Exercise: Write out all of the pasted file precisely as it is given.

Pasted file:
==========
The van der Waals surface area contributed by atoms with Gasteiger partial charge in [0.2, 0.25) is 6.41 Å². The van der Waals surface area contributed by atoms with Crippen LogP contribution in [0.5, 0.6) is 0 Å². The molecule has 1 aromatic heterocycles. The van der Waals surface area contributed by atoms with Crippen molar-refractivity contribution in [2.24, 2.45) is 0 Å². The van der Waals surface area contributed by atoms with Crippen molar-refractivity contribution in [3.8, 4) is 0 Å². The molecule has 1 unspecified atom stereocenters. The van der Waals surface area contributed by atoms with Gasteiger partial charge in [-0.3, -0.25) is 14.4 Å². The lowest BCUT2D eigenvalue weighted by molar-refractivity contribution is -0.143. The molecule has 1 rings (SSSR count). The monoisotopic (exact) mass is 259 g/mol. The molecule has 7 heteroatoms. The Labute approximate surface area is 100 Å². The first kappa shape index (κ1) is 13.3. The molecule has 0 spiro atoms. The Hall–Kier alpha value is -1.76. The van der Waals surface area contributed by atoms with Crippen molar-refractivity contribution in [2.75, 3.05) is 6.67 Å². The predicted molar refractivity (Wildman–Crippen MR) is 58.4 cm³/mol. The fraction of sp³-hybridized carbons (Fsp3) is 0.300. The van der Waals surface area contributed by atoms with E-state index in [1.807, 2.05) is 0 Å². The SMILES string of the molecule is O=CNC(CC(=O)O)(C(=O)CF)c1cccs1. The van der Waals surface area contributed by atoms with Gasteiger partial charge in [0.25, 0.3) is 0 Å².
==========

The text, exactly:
The van der Waals surface area contributed by atoms with Gasteiger partial charge in [0.2, 0.25) is 6.41 Å². The van der Waals surface area contributed by atoms with Crippen LogP contribution in [0.5, 0.6) is 0 Å². The molecule has 1 aromatic heterocycles. The van der Waals surface area contributed by atoms with Crippen molar-refractivity contribution in [2.24, 2.45) is 0 Å². The van der Waals surface area contributed by atoms with Crippen molar-refractivity contribution in [3.8, 4) is 0 Å². The molecule has 1 unspecified atom stereocenters. The van der Waals surface area contributed by atoms with Gasteiger partial charge in [-0.3, -0.25) is 14.4 Å². The lowest BCUT2D eigenvalue weighted by molar-refractivity contribution is -0.143. The molecule has 1 rings (SSSR count). The monoisotopic (exact) mass is 259 g/mol. The molecule has 7 heteroatoms. The Labute approximate surface area is 100 Å². The first kappa shape index (κ1) is 13.3. The molecule has 0 spiro atoms. The Hall–Kier alpha value is -1.76. The van der Waals surface area contributed by atoms with Crippen molar-refractivity contribution in [2.75, 3.05) is 6.67 Å². The predicted molar refractivity (Wildman–Crippen MR) is 58.4 cm³/mol. The fraction of sp³-hybridized carbons (Fsp3) is 0.300. The van der Waals surface area contributed by atoms with E-state index in [1.807, 2.05) is 0 Å². The SMILES string of the molecule is O=CNC(CC(=O)O)(C(=O)CF)c1cccs1. The van der Waals surface area contributed by atoms with Gasteiger partial charge in [0.25, 0.3) is 0 Å².